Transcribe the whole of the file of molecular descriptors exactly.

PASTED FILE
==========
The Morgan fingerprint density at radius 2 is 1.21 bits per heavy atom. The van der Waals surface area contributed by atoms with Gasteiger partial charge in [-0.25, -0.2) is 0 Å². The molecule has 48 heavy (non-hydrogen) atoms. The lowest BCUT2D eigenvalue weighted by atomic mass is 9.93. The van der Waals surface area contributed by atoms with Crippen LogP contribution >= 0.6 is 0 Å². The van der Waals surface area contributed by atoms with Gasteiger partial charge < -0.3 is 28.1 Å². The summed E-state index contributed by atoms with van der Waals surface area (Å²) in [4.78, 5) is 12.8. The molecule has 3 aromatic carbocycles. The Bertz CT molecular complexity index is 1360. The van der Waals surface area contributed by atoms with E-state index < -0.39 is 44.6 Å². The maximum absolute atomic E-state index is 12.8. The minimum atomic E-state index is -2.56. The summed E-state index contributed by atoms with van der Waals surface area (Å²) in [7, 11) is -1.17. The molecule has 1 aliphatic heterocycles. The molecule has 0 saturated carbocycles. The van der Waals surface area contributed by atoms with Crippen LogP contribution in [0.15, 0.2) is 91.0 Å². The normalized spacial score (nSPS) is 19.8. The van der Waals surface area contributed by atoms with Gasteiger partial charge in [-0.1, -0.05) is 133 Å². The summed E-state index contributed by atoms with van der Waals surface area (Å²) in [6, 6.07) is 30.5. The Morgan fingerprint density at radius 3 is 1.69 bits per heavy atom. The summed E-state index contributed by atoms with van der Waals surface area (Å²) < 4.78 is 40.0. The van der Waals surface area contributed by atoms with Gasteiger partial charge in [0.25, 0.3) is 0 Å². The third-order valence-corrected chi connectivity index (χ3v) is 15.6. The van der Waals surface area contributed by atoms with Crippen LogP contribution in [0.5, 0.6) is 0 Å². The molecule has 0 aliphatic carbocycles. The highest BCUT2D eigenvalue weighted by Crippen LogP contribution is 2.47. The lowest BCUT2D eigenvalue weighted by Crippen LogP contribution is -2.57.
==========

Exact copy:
The Morgan fingerprint density at radius 2 is 1.21 bits per heavy atom. The van der Waals surface area contributed by atoms with Gasteiger partial charge in [-0.25, -0.2) is 0 Å². The molecule has 48 heavy (non-hydrogen) atoms. The lowest BCUT2D eigenvalue weighted by atomic mass is 9.93. The van der Waals surface area contributed by atoms with Crippen LogP contribution >= 0.6 is 0 Å². The van der Waals surface area contributed by atoms with Gasteiger partial charge < -0.3 is 28.1 Å². The summed E-state index contributed by atoms with van der Waals surface area (Å²) in [4.78, 5) is 12.8. The molecule has 3 aromatic carbocycles. The Bertz CT molecular complexity index is 1360. The van der Waals surface area contributed by atoms with E-state index < -0.39 is 44.6 Å². The maximum absolute atomic E-state index is 12.8. The minimum atomic E-state index is -2.56. The summed E-state index contributed by atoms with van der Waals surface area (Å²) in [7, 11) is -1.17. The molecule has 1 aliphatic heterocycles. The molecule has 0 saturated carbocycles. The van der Waals surface area contributed by atoms with Crippen LogP contribution in [0.15, 0.2) is 91.0 Å². The normalized spacial score (nSPS) is 19.8. The van der Waals surface area contributed by atoms with Gasteiger partial charge in [-0.1, -0.05) is 133 Å². The summed E-state index contributed by atoms with van der Waals surface area (Å²) in [6, 6.07) is 30.5. The Morgan fingerprint density at radius 3 is 1.69 bits per heavy atom. The summed E-state index contributed by atoms with van der Waals surface area (Å²) < 4.78 is 40.0. The van der Waals surface area contributed by atoms with Gasteiger partial charge in [0.25, 0.3) is 0 Å². The third-order valence-corrected chi connectivity index (χ3v) is 15.6. The van der Waals surface area contributed by atoms with Crippen LogP contribution in [0.5, 0.6) is 0 Å². The molecule has 0 aliphatic carbocycles. The highest BCUT2D eigenvalue weighted by Crippen LogP contribution is 2.47. The lowest BCUT2D eigenvalue weighted by Crippen LogP contribution is -2.57.